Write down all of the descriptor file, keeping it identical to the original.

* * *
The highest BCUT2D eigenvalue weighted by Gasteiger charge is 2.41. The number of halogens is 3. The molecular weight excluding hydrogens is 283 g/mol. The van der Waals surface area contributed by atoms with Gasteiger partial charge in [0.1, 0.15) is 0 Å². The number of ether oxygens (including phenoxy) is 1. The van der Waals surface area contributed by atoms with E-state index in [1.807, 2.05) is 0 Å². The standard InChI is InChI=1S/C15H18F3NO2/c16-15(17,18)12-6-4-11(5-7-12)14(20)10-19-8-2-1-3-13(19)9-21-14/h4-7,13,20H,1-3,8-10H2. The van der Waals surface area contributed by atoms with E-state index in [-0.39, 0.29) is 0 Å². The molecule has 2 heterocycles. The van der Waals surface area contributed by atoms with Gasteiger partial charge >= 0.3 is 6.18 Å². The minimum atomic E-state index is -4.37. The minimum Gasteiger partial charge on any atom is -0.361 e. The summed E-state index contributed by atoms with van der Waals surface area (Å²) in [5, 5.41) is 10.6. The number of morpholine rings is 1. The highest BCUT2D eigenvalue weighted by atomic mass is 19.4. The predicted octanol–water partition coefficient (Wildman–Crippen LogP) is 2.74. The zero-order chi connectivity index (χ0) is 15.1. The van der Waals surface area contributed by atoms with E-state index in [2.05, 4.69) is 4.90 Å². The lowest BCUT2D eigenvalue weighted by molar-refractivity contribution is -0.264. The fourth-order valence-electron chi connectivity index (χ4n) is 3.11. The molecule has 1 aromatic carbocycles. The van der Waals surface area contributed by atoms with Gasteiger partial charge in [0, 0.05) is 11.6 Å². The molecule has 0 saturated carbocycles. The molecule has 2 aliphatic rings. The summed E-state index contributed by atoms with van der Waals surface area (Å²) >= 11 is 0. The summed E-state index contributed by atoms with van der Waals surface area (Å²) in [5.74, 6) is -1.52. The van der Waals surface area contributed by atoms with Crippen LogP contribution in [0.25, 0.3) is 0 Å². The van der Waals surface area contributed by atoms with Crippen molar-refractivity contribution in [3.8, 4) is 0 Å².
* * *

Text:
The highest BCUT2D eigenvalue weighted by Gasteiger charge is 2.41. The number of halogens is 3. The molecular weight excluding hydrogens is 283 g/mol. The van der Waals surface area contributed by atoms with Gasteiger partial charge in [0.1, 0.15) is 0 Å². The number of ether oxygens (including phenoxy) is 1. The van der Waals surface area contributed by atoms with E-state index in [1.807, 2.05) is 0 Å². The standard InChI is InChI=1S/C15H18F3NO2/c16-15(17,18)12-6-4-11(5-7-12)14(20)10-19-8-2-1-3-13(19)9-21-14/h4-7,13,20H,1-3,8-10H2. The van der Waals surface area contributed by atoms with E-state index in [-0.39, 0.29) is 0 Å². The molecule has 2 heterocycles. The van der Waals surface area contributed by atoms with Gasteiger partial charge >= 0.3 is 6.18 Å². The minimum atomic E-state index is -4.37. The minimum Gasteiger partial charge on any atom is -0.361 e. The summed E-state index contributed by atoms with van der Waals surface area (Å²) in [5, 5.41) is 10.6. The number of morpholine rings is 1. The highest BCUT2D eigenvalue weighted by atomic mass is 19.4. The predicted octanol–water partition coefficient (Wildman–Crippen LogP) is 2.74. The zero-order chi connectivity index (χ0) is 15.1. The van der Waals surface area contributed by atoms with E-state index in [2.05, 4.69) is 4.90 Å². The lowest BCUT2D eigenvalue weighted by molar-refractivity contribution is -0.264. The fourth-order valence-electron chi connectivity index (χ4n) is 3.11. The molecule has 1 aromatic carbocycles. The van der Waals surface area contributed by atoms with Gasteiger partial charge in [0, 0.05) is 11.6 Å². The molecule has 0 saturated carbocycles. The molecule has 2 aliphatic rings. The summed E-state index contributed by atoms with van der Waals surface area (Å²) >= 11 is 0. The summed E-state index contributed by atoms with van der Waals surface area (Å²) in [5.74, 6) is -1.52. The van der Waals surface area contributed by atoms with Crippen LogP contribution in [0.25, 0.3) is 0 Å². The van der Waals surface area contributed by atoms with Crippen molar-refractivity contribution in [3.8, 4) is 0 Å².